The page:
Q – Does Rep. Weiner’s admitted act of sending out explicit photos of himself disqualify him from public office? Is this a new form of adultery? Given the fact that "sexting" is so common these days among young people, will it become a political albatross comparable to pot smoking for aspiring pols who came of age in the ’60s? After all, isn’t this just a byproduct of the Internet revolution in the way that drug use was the byproduct of the counter culture? Eventually, won’t the culture simply catch up to these new freedoms and no one will care that he did this?
A – I see what you are getting it. "I took the photo but did not send it" comes perilously close to "I didn’t inhale." And now, having inhaled pot in one’s youth does not even raise an eyebrow, much less disqualify one from office, as President Obama has proven. So will the same be said for "sexting" a few years from now?
I doubt it, at least in the case of Rep. Wiener. Politicians may get a pass for other recklessness, but our tolerance for sexual indiscretion while in office has been decreasing with each shocking new revelation (see my recent diatribe on "Men Behaving Badly") .
The analogy to Clinton that works best here is less his alleged use of marijuana and more his exploitation of Monica Lewinsky. The use of an illegal drug potentially harms only the individual using it, but the exploiting of another human being as an object for instant sexual gratification harms at least three parties: the user, the sex object and the user’s betrayed family.
If Weiner were not married, the act of sexting probably would not disqualify him permanently from public trust, just as, in a more quaint age, he wouldn’t have been eternally scarred for passing around issues of "Playboy" or contraband copies of "Lady Chatterly." I’m not thrilled that sexting, which had become shockingly common among teens over the past few years, has now spread to adults. But while the scale has increased exponentially, titillation is still titillation, the human body is still the human body and boys will be boys. We’re not going to stop it, so it’s best to focus on those cases where there are clear victims.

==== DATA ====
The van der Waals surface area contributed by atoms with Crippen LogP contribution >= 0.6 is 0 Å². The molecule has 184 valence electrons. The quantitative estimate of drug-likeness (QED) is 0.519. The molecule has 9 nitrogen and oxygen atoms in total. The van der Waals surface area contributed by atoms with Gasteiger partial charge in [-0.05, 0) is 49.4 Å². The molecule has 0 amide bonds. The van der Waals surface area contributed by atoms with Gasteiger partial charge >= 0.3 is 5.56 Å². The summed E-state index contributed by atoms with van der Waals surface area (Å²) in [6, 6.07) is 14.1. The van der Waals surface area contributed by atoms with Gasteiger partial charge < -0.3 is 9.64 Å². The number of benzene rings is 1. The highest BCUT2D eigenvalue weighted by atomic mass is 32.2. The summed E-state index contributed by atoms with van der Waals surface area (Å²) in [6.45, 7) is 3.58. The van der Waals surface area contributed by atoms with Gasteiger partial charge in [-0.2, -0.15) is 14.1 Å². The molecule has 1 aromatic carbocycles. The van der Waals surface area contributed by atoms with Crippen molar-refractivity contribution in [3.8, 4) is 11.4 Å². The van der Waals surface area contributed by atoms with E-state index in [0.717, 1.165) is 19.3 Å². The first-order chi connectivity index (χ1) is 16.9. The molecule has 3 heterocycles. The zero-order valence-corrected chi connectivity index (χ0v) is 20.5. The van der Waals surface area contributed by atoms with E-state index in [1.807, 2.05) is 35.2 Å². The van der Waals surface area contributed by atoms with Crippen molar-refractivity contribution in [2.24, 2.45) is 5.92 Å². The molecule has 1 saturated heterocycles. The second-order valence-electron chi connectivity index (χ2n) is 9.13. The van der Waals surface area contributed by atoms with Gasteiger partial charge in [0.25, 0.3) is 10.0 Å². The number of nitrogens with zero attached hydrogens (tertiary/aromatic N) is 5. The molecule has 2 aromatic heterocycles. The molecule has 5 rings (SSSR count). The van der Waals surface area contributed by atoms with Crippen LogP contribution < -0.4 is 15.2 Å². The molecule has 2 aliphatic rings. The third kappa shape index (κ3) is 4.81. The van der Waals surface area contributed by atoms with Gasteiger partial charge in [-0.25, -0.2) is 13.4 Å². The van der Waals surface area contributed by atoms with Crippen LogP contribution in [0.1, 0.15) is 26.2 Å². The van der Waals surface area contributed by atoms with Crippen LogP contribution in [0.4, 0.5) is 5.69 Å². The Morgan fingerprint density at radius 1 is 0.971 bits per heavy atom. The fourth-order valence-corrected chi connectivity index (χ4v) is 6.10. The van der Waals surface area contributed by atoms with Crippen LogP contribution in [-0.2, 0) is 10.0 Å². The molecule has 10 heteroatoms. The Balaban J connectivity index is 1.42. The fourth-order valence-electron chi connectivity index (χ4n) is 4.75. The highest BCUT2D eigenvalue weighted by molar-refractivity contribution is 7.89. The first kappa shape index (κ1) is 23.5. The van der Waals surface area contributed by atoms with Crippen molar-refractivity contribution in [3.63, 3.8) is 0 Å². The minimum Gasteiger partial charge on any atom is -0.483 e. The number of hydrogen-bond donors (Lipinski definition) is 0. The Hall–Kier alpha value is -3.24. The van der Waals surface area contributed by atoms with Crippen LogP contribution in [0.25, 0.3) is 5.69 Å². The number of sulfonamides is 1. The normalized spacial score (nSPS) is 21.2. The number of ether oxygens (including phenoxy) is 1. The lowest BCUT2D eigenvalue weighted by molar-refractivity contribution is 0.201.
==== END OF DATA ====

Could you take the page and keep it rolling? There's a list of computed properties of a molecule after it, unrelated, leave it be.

There are all types of infidelity, and as President Clinton discovered, many transcend the narrow definitions of sexual contact. Even physical proximity is not a prerequisite. Close office friendships involving the exchange of intimate marital details could be considered "emotional infidelity." Lawyers consider sexting to be a form of infidelity but not grounds for divorce, because, as one lawyer said to Fox news, "In this day and age, cheating is as prevalent as breathing."
I would have trouble trusting the type of person who can’t keep his privates private, whether in person or on camera. Personally, I prefer self portraits to be above the waist. Weiner can repair the damage, though, by following the path of teshuvah (repentance) laid out in Jewish tradition, by relinquishing the sin, confessing with a broken heart, and demonstrating sincere remorse. And it wouldn’t hurt if he began by telling the truth.
Eventually we’ll figure out how to rein in these new freedoms, much as happened with the Pill. After unleashing a national orgy that lasted well into the ’70s, we began to figure out how to use this new freedom responsibly. That is beginning to happen right now with social networking, and the Weiner case, for all its humorous overtones, is sending a key message to all those young and married Beltway wannabees considering zapping lewd photos of their private parts:
Keep your zip drive zipped.